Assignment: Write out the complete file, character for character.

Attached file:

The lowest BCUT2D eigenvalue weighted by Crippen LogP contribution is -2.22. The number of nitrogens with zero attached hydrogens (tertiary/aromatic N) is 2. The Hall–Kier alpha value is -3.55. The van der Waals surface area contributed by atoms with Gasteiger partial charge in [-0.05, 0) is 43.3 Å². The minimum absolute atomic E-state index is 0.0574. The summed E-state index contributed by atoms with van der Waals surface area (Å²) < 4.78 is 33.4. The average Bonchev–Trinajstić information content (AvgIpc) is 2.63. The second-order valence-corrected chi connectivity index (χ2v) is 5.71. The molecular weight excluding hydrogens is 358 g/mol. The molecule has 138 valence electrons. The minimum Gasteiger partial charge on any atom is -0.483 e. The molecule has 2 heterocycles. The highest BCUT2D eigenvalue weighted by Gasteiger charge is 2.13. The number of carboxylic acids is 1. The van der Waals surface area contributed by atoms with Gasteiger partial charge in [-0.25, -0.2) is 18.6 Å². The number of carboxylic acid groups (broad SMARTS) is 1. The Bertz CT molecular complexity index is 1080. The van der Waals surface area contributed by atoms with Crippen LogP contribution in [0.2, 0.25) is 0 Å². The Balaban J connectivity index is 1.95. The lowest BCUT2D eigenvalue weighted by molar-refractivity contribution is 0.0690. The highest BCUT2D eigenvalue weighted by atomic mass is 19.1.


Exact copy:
The lowest BCUT2D eigenvalue weighted by Crippen LogP contribution is -2.22. The number of nitrogens with zero attached hydrogens (tertiary/aromatic N) is 2. The Hall–Kier alpha value is -3.55. The van der Waals surface area contributed by atoms with Gasteiger partial charge in [-0.05, 0) is 43.3 Å². The minimum absolute atomic E-state index is 0.0574. The summed E-state index contributed by atoms with van der Waals surface area (Å²) < 4.78 is 33.4. The average Bonchev–Trinajstić information content (AvgIpc) is 2.63. The second-order valence-corrected chi connectivity index (χ2v) is 5.71. The molecular weight excluding hydrogens is 358 g/mol. The molecule has 138 valence electrons. The minimum Gasteiger partial charge on any atom is -0.483 e. The molecule has 2 heterocycles. The highest BCUT2D eigenvalue weighted by Gasteiger charge is 2.13. The number of carboxylic acids is 1. The van der Waals surface area contributed by atoms with Gasteiger partial charge in [-0.25, -0.2) is 18.6 Å². The number of carboxylic acid groups (broad SMARTS) is 1. The Bertz CT molecular complexity index is 1080. The van der Waals surface area contributed by atoms with Crippen LogP contribution in [0.2, 0.25) is 0 Å². The Balaban J connectivity index is 1.95. The lowest BCUT2D eigenvalue weighted by molar-refractivity contribution is 0.0690. The highest BCUT2D eigenvalue weighted by atomic mass is 19.1.